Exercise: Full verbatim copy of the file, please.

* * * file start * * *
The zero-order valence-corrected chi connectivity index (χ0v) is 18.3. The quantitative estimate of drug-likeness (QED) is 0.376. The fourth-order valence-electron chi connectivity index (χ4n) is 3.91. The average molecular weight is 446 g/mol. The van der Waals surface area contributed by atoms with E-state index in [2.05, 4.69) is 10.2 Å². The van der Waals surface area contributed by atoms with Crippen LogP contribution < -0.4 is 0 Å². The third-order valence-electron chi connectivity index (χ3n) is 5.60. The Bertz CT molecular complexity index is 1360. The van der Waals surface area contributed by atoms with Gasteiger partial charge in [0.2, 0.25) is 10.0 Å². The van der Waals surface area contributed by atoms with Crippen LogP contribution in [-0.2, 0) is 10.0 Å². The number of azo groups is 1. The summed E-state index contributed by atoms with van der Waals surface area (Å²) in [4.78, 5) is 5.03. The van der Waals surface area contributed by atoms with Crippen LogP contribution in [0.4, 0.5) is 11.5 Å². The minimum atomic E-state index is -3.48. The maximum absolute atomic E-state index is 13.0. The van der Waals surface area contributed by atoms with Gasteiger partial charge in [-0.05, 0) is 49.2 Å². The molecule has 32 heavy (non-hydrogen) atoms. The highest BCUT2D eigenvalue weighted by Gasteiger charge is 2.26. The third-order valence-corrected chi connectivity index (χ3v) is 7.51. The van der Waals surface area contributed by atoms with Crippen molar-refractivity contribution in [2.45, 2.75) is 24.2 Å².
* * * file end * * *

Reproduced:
The zero-order valence-corrected chi connectivity index (χ0v) is 18.3. The quantitative estimate of drug-likeness (QED) is 0.376. The fourth-order valence-electron chi connectivity index (χ4n) is 3.91. The average molecular weight is 446 g/mol. The van der Waals surface area contributed by atoms with E-state index in [2.05, 4.69) is 10.2 Å². The van der Waals surface area contributed by atoms with Crippen LogP contribution < -0.4 is 0 Å². The third-order valence-electron chi connectivity index (χ3n) is 5.60. The Bertz CT molecular complexity index is 1360. The van der Waals surface area contributed by atoms with Gasteiger partial charge in [0.2, 0.25) is 10.0 Å². The van der Waals surface area contributed by atoms with Crippen LogP contribution in [-0.2, 0) is 10.0 Å². The number of azo groups is 1. The summed E-state index contributed by atoms with van der Waals surface area (Å²) in [4.78, 5) is 5.03. The van der Waals surface area contributed by atoms with Crippen LogP contribution in [0.4, 0.5) is 11.5 Å². The minimum atomic E-state index is -3.48. The maximum absolute atomic E-state index is 13.0. The van der Waals surface area contributed by atoms with Gasteiger partial charge in [-0.05, 0) is 49.2 Å². The molecule has 32 heavy (non-hydrogen) atoms. The highest BCUT2D eigenvalue weighted by Gasteiger charge is 2.26. The third-order valence-corrected chi connectivity index (χ3v) is 7.51. The van der Waals surface area contributed by atoms with Crippen molar-refractivity contribution in [2.45, 2.75) is 24.2 Å².